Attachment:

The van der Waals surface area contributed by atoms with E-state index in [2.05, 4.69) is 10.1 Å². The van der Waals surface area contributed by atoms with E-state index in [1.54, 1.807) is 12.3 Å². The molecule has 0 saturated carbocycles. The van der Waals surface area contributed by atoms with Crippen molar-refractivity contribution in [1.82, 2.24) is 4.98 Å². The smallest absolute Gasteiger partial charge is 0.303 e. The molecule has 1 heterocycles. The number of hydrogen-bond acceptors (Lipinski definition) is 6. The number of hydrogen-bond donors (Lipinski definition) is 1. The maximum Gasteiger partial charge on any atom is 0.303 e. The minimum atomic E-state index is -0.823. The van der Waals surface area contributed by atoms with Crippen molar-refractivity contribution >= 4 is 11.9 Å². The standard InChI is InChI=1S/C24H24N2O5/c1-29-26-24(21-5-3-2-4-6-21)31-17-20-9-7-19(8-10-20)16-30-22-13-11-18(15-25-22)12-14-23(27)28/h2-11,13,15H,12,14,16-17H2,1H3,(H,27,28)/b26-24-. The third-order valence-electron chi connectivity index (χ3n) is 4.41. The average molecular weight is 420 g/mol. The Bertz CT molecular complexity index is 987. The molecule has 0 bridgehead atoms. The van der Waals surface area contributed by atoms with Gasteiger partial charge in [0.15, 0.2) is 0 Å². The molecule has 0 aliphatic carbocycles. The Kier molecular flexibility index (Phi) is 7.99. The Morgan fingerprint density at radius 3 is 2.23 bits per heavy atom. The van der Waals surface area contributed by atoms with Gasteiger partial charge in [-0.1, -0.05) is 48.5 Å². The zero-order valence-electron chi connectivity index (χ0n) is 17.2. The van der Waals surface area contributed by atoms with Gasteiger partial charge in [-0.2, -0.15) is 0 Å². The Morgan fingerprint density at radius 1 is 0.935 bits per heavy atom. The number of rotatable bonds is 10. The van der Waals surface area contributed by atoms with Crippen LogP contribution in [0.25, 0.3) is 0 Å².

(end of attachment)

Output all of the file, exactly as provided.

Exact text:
The van der Waals surface area contributed by atoms with E-state index in [2.05, 4.69) is 10.1 Å². The van der Waals surface area contributed by atoms with E-state index in [1.54, 1.807) is 12.3 Å². The molecule has 0 saturated carbocycles. The van der Waals surface area contributed by atoms with Crippen molar-refractivity contribution in [1.82, 2.24) is 4.98 Å². The smallest absolute Gasteiger partial charge is 0.303 e. The molecule has 1 heterocycles. The number of hydrogen-bond acceptors (Lipinski definition) is 6. The number of hydrogen-bond donors (Lipinski definition) is 1. The maximum Gasteiger partial charge on any atom is 0.303 e. The minimum atomic E-state index is -0.823. The van der Waals surface area contributed by atoms with Crippen molar-refractivity contribution >= 4 is 11.9 Å². The standard InChI is InChI=1S/C24H24N2O5/c1-29-26-24(21-5-3-2-4-6-21)31-17-20-9-7-19(8-10-20)16-30-22-13-11-18(15-25-22)12-14-23(27)28/h2-11,13,15H,12,14,16-17H2,1H3,(H,27,28)/b26-24-. The third-order valence-electron chi connectivity index (χ3n) is 4.41. The average molecular weight is 420 g/mol. The Bertz CT molecular complexity index is 987. The molecule has 0 bridgehead atoms. The van der Waals surface area contributed by atoms with Gasteiger partial charge in [0.15, 0.2) is 0 Å². The molecule has 0 aliphatic carbocycles. The Kier molecular flexibility index (Phi) is 7.99. The Morgan fingerprint density at radius 3 is 2.23 bits per heavy atom. The van der Waals surface area contributed by atoms with Gasteiger partial charge in [-0.1, -0.05) is 48.5 Å². The zero-order valence-electron chi connectivity index (χ0n) is 17.2. The van der Waals surface area contributed by atoms with Gasteiger partial charge in [-0.2, -0.15) is 0 Å². The Morgan fingerprint density at radius 1 is 0.935 bits per heavy atom. The number of rotatable bonds is 10. The van der Waals surface area contributed by atoms with Crippen LogP contribution in [0.25, 0.3) is 0 Å².